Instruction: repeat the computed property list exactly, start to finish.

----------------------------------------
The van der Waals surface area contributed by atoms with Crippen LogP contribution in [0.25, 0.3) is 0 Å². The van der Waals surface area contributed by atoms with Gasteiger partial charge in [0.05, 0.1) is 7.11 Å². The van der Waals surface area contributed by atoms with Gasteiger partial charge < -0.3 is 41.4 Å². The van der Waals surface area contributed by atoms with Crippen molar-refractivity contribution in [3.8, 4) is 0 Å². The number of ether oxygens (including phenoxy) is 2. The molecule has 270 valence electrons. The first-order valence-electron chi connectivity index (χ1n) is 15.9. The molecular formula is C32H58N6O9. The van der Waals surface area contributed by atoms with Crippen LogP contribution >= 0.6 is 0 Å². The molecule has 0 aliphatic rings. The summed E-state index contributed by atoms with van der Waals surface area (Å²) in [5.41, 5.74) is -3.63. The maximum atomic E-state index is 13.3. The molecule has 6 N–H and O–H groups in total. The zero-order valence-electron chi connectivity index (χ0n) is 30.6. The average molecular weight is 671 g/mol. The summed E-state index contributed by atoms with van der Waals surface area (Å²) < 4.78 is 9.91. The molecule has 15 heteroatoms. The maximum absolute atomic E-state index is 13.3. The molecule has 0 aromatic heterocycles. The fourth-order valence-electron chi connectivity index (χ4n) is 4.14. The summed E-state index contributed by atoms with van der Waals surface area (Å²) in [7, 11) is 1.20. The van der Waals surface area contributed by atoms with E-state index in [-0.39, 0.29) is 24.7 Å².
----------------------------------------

The van der Waals surface area contributed by atoms with Crippen LogP contribution in [0.25, 0.3) is 0 Å². The van der Waals surface area contributed by atoms with Gasteiger partial charge in [0.05, 0.1) is 7.11 Å². The van der Waals surface area contributed by atoms with Gasteiger partial charge < -0.3 is 41.4 Å². The van der Waals surface area contributed by atoms with Crippen molar-refractivity contribution in [3.8, 4) is 0 Å². The number of ether oxygens (including phenoxy) is 2. The molecule has 270 valence electrons. The first-order valence-electron chi connectivity index (χ1n) is 15.9. The molecular formula is C32H58N6O9. The van der Waals surface area contributed by atoms with Crippen LogP contribution >= 0.6 is 0 Å². The molecule has 0 aliphatic rings. The summed E-state index contributed by atoms with van der Waals surface area (Å²) in [5.41, 5.74) is -3.63. The maximum atomic E-state index is 13.3. The molecule has 6 N–H and O–H groups in total. The zero-order valence-electron chi connectivity index (χ0n) is 30.6. The average molecular weight is 671 g/mol. The summed E-state index contributed by atoms with van der Waals surface area (Å²) < 4.78 is 9.91. The molecule has 15 heteroatoms. The maximum absolute atomic E-state index is 13.3. The molecule has 0 aromatic heterocycles. The fourth-order valence-electron chi connectivity index (χ4n) is 4.14. The summed E-state index contributed by atoms with van der Waals surface area (Å²) in [7, 11) is 1.20. The van der Waals surface area contributed by atoms with E-state index in [-0.39, 0.29) is 24.7 Å².